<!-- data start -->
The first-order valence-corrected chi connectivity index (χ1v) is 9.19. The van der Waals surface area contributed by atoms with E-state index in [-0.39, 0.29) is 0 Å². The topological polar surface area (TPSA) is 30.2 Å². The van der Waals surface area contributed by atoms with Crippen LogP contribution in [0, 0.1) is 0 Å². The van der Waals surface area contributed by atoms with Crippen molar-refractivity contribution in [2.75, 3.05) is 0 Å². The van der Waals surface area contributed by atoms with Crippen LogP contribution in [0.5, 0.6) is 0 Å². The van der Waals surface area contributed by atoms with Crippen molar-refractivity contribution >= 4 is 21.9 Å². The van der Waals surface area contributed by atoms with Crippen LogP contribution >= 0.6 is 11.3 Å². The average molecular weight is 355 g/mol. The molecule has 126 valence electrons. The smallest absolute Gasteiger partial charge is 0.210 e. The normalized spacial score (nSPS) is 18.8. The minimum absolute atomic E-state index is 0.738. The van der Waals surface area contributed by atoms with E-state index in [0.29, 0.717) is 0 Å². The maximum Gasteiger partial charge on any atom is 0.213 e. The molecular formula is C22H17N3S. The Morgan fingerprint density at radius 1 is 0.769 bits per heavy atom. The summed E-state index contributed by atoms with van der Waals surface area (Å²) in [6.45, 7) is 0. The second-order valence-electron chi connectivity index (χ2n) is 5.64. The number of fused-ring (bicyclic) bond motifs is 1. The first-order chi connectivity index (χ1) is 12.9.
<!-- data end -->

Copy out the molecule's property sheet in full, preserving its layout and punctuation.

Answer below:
The first-order valence-corrected chi connectivity index (χ1v) is 9.19. The van der Waals surface area contributed by atoms with E-state index in [-0.39, 0.29) is 0 Å². The topological polar surface area (TPSA) is 30.2 Å². The van der Waals surface area contributed by atoms with Crippen LogP contribution in [0, 0.1) is 0 Å². The van der Waals surface area contributed by atoms with Crippen molar-refractivity contribution in [2.75, 3.05) is 0 Å². The van der Waals surface area contributed by atoms with Crippen LogP contribution in [0.5, 0.6) is 0 Å². The van der Waals surface area contributed by atoms with Crippen molar-refractivity contribution >= 4 is 21.9 Å². The van der Waals surface area contributed by atoms with Crippen LogP contribution >= 0.6 is 11.3 Å². The average molecular weight is 355 g/mol. The molecule has 126 valence electrons. The smallest absolute Gasteiger partial charge is 0.210 e. The normalized spacial score (nSPS) is 18.8. The minimum absolute atomic E-state index is 0.738. The van der Waals surface area contributed by atoms with E-state index in [0.29, 0.717) is 0 Å². The maximum Gasteiger partial charge on any atom is 0.213 e. The molecular formula is C22H17N3S. The Morgan fingerprint density at radius 1 is 0.769 bits per heavy atom. The summed E-state index contributed by atoms with van der Waals surface area (Å²) in [6.45, 7) is 0. The second-order valence-electron chi connectivity index (χ2n) is 5.64. The number of fused-ring (bicyclic) bond motifs is 1. The first-order chi connectivity index (χ1) is 12.9.